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What To Do When You Slip And Fall At An Establishment

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Slip and fall accidents are incredibly common and are one of the leading causes of personal injury lawsuits. When a person falls on someone else’s property, the laws that attach are called “premises liability” and can result from a number of conditions. When this happens, it can be tricky to get compensated for your injury, and education is vital. Learn what to do if you slip and fall and are injured at an establishment, and if you need help recovering from your injuries.

Slip And Fall Accidents

There are a number of conditions that can result in slip and fall accidents. These include bad flooring, torn carpeting, spills and debris, bad lighting, narrow or poorly-maintained stairs, broken sidewalks, or environmental issues like rain or ice. Even a pothole that you don’t see can be a contributing factor.

Duty Of Care

Slip and fall accidents all qualify under the idea that the owner or manager of a property or establishment has a reasonable duty of care to those who enter the place. This can apply to a private home, apartment, hospital, hotel or restaurant. The key to proving fault in a slip and fall case is to demonstrate that this duty of care has been violated.

Demonstrating Fault

The first thing you need to prove when filing a personal injury and premises liability case is that there was a dangerous condition present, and the owner or possessor knew about it but failed to take reasonable precautions to avert accidents. There are essentially three elements that can go into such proof. Not all three are necessary, but at least one or two must be present:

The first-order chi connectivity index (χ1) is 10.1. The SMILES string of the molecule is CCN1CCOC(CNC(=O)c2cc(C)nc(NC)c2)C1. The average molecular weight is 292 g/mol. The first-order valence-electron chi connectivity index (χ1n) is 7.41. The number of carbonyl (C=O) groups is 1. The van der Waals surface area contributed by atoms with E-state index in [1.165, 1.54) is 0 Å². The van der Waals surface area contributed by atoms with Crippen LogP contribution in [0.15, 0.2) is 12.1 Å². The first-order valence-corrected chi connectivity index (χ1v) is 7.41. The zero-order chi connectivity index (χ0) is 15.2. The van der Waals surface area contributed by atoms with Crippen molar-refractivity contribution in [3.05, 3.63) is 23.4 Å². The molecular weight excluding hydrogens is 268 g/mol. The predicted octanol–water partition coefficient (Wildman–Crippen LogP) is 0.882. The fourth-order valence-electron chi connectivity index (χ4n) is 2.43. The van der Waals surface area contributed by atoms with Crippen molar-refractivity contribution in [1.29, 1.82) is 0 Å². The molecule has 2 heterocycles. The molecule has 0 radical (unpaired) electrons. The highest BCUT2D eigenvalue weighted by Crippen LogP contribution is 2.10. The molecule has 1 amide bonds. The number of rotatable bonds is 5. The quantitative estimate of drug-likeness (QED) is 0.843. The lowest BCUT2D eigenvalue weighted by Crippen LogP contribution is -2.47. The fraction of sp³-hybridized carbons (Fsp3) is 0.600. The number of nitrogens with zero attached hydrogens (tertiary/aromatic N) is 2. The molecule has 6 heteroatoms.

• The possessor of the property caused the condition.
  • The possessor knew that the condition was there and did not take action to correct the problem.
  • The condition was present for long enough that the possessor or owner should have known about it and taken action.

In short, a reasonable person must be expected to have foreseen the condition would eventually cause an accident.

Who Is Responsible?

The next thing you need to determine is who is responsible for the accident. In a commercial property, the business owner and/or staff may be held responsible if they can be shown to have caused the condition resulting in the accident or otherwise knew (or should’ve known) about it and failed to repair the condition.

In a residential property, the owner of the property or the tenant who currently possesses the property is the most likely responsible party in the accident. While landlords are responsible for maintaining properties, tenants are responsible for making them aware of conditions that need to be addressed. This can create something of a gray area.

Government Properties

Government properties can be very tricky when it comes to premises liability issues. Special rules attach that apply broad immunities to government facilities. There are also specific requirements regarding notice that must be filed. You should never try to bring a case against a government facility on your own.

What To Do

If you are involved in a slip and fall injury, the first thing you should do is get seen by a medical professional. Make sure that any injuries are not serious and that you get set up for proper treatment. Keep every last record of every bit of treatment you receive from prescriptions to doctor’s visits, surgery and rehab.

Next, contact a qualified personal injury attorney. You have nothing to lose by doing this—a solid attorney will not charge you a fee for consultation or services rendered unless they win your case. Further, the person against whom you are filing claim certainly has lawyers in their corner. Having your own attorney is an important counter to this fact. A personal injury lawyer can be your best friend as you seek the compensation you will need to get back on your feet and regain control of your life.

If you are involved in a slip-and-fall or premises liability accident in Tennessee, we are ready to help get the full compensation you deserve. Drop us a line to discuss your case with no obligation or cost today.